Early on, Johann Jakob Wettstein (1693-1754) noted that ΘC originally looked like OC, but felt that a horizontal stroke had faintly shown through the other side of the uncial manuscript page, indicating a later hand adding a horizontal line to OC and giving us the contraction ΘC (“God”). However, this author believes that Comfort made a valid point above, looking at his words more fully, “It is difficult to imagine how several fourth- and fifth-century scribes, who had seen thousands of nomina sacra, would have made this mistake. It is more likely that the changes were motivated by a desire to make the text say that it was “God” who was manifested in the flesh.” (P. W. Comfort 2008, 663) If we believe that doctrinal considerations were not behind the scribal changes, all we have to do is investigate what took place when it was understood that the actual reading was “He who was manifested in the flesh,” as opposed to “God was manifested in the flesh.” The battle in the nineteenth century was as though the loss of the reading in the Textus Receptus (θeός KJV) would undermine the doctrine of the Trinity. Doctrinal motivations have always played a role in the copying of the Bible, but the truth is that these are actually few in number. Considering the number of manuscripts that were copied, if these kinds of changes were a major problem, we should see more of them.
Variant Reading(s): differing versions of a word or phrase found in two or more manuscripts within a variation unit (see below). Variant readings are also called alternate readings.
Variation Unit: any portion of text that exhibits variations in its reading between two or more different manuscripts. It is important to distinguish variation units from variant readings. Variation units are the places in the text where manuscripts disagree, and each variation unit has at least two variant readings. Setting the limits and range of a variation unit is sometimes difficult or even controversial because some variant readings affect others nearby. Such variations may be considered individually or as elements of a single reading. One should also note that the terms “manuscript” and “witness” may appear to be used interchangeably in this context. Strictly speaking, “witness” (see below) will only refer to the content of a given manuscript or fragment, which it predates to a greater or lesser extent. However, the only way to reference the “witness” is by referring to the manuscript or fragment that contains it. In this book, we have sometimes used the terminology “witness of x or y manuscript” to distinguish the content in this way.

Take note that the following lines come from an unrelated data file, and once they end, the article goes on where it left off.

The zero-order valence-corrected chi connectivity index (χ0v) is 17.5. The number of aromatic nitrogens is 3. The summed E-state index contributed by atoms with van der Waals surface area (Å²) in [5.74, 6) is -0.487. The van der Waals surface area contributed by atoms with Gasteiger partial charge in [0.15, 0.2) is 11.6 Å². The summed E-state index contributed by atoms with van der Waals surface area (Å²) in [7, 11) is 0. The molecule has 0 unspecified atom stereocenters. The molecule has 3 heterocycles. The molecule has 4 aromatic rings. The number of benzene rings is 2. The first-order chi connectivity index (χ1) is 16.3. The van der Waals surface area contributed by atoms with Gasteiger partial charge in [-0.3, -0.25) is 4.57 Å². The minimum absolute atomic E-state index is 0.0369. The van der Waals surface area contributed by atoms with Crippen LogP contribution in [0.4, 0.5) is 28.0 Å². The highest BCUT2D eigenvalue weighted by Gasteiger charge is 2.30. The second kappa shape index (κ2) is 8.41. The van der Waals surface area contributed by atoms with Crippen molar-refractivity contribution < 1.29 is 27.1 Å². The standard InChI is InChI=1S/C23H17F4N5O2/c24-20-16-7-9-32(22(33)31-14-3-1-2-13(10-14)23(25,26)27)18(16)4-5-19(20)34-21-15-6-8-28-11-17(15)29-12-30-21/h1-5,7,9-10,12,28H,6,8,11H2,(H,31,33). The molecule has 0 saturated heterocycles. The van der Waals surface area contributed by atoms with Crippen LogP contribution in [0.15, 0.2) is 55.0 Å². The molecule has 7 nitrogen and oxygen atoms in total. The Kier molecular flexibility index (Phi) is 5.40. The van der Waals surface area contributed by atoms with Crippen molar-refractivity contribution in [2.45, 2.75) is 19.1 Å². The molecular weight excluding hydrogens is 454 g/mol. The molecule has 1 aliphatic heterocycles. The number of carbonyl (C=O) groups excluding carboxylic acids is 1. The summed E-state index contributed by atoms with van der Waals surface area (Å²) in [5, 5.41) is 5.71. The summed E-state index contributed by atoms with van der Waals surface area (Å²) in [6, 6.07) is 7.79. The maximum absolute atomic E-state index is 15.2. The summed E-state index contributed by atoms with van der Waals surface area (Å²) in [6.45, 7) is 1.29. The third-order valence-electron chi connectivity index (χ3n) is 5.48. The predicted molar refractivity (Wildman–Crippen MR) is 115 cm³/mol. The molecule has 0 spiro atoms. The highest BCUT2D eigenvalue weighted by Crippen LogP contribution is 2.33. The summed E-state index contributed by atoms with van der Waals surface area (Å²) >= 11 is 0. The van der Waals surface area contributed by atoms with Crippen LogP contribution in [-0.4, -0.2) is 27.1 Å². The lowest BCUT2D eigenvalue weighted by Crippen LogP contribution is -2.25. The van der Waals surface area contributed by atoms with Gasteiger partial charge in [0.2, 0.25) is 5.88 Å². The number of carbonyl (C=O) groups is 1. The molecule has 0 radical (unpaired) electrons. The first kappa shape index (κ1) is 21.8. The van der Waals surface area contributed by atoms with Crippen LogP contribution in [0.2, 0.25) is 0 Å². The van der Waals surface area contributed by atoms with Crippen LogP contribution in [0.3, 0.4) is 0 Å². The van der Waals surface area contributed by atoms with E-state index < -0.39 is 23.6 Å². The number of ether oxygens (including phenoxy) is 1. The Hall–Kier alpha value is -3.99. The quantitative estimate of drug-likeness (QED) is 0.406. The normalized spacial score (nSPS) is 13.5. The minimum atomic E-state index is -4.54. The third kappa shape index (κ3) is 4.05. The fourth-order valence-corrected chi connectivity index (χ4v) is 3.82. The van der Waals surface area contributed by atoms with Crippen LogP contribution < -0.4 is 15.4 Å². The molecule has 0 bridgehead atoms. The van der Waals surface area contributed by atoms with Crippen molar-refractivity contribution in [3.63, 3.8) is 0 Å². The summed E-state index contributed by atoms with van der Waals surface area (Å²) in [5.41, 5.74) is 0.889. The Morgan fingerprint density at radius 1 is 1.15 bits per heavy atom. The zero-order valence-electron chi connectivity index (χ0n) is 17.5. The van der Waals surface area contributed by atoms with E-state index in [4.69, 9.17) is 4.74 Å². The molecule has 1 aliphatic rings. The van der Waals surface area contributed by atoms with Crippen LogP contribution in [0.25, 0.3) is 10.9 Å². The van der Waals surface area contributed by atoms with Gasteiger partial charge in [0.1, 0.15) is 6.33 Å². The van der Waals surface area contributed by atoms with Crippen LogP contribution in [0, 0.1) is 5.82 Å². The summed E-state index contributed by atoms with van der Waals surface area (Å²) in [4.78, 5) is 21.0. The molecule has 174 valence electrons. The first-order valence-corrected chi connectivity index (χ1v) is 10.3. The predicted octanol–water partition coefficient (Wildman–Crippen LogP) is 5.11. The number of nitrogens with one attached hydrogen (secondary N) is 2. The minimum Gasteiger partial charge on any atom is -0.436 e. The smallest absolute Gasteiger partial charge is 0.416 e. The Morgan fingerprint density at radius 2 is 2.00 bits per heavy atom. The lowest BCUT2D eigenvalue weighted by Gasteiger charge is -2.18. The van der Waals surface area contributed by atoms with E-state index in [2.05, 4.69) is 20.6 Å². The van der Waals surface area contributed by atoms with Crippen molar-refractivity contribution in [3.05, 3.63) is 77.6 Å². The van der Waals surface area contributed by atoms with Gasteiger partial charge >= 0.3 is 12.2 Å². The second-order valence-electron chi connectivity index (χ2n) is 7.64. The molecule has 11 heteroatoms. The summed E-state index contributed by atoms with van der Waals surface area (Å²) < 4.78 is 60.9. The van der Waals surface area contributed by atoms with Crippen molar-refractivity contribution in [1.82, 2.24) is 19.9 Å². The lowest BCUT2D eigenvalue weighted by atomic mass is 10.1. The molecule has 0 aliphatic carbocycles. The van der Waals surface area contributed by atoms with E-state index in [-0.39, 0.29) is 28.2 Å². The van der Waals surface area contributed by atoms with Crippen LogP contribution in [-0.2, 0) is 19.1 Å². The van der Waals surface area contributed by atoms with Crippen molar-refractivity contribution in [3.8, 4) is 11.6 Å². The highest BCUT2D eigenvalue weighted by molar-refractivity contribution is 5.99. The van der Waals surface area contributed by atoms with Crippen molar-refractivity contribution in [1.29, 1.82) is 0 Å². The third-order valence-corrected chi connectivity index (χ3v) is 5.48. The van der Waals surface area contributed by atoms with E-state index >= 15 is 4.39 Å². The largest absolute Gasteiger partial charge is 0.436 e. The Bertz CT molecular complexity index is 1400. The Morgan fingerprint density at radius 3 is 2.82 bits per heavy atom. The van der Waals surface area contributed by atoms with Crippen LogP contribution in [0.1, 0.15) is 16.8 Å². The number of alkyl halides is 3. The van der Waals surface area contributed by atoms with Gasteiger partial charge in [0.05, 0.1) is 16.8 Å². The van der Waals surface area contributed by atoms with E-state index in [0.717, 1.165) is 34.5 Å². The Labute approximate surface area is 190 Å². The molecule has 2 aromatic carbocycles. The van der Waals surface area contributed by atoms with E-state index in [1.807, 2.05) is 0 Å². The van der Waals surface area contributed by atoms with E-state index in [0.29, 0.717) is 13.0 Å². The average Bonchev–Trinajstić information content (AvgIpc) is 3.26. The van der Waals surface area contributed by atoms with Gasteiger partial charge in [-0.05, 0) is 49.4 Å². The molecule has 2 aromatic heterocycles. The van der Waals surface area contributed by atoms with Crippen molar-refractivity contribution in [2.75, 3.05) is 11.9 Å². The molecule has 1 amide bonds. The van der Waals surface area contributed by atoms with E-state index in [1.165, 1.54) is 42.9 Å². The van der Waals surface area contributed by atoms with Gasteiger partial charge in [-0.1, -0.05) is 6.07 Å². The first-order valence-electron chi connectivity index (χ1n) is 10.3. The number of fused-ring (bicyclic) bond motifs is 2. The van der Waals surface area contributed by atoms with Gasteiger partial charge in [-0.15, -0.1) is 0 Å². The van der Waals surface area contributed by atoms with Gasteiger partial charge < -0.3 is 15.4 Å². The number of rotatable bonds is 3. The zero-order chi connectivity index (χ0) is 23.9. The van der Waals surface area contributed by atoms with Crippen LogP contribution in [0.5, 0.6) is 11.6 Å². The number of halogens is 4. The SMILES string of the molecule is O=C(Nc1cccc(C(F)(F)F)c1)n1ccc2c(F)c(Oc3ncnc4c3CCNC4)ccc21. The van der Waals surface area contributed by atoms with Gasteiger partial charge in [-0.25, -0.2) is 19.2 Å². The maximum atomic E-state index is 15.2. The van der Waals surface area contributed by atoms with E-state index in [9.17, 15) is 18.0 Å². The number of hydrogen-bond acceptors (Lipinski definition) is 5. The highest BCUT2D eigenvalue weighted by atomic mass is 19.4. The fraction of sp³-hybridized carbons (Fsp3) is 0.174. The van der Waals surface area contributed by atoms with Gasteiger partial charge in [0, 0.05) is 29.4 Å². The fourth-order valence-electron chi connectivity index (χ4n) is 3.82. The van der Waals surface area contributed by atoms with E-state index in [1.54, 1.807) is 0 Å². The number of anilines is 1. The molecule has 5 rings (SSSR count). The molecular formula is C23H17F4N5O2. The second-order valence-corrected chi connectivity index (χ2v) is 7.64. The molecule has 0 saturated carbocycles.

TERMS AS TO HOW WE SHOULD OBJECTIVELY VIEW THE DEGREE OF CERTAINTY FOR THE READING ACCEPTED AS THE ORIGINAL
The modal verbs are might have been (30%), may have been (40%), could have been (55%), would have been (80%), must have been (95%), which are used to show that we believe the originality of a reading is certain, probable or possible.
The letter [WP] stands for Weak Possibility (30%), which indicates that this is a low-level proof that the reading might have been original in that it is enough evidence to accept that the variant might have been possible, but it is improbable. We can say the reading might have been original, as there is some evidence that is derived from manuscripts that carry very little weight, early versions, or patristic quotations.
The letter [P] stands for Plausible (40%), which indicates that this is a low-level proof that the reading may have been original in that it is enough to accept a variant to be original and we have enough evidence for our belief. The reading may have been original but it is not probably so.
The letter [PE] stands for Preponderance of Evidence (55%), which indicates that this is a higher-level proof that the reading could have been original in that it is enough to accept as such unless another reading emerges as more probable.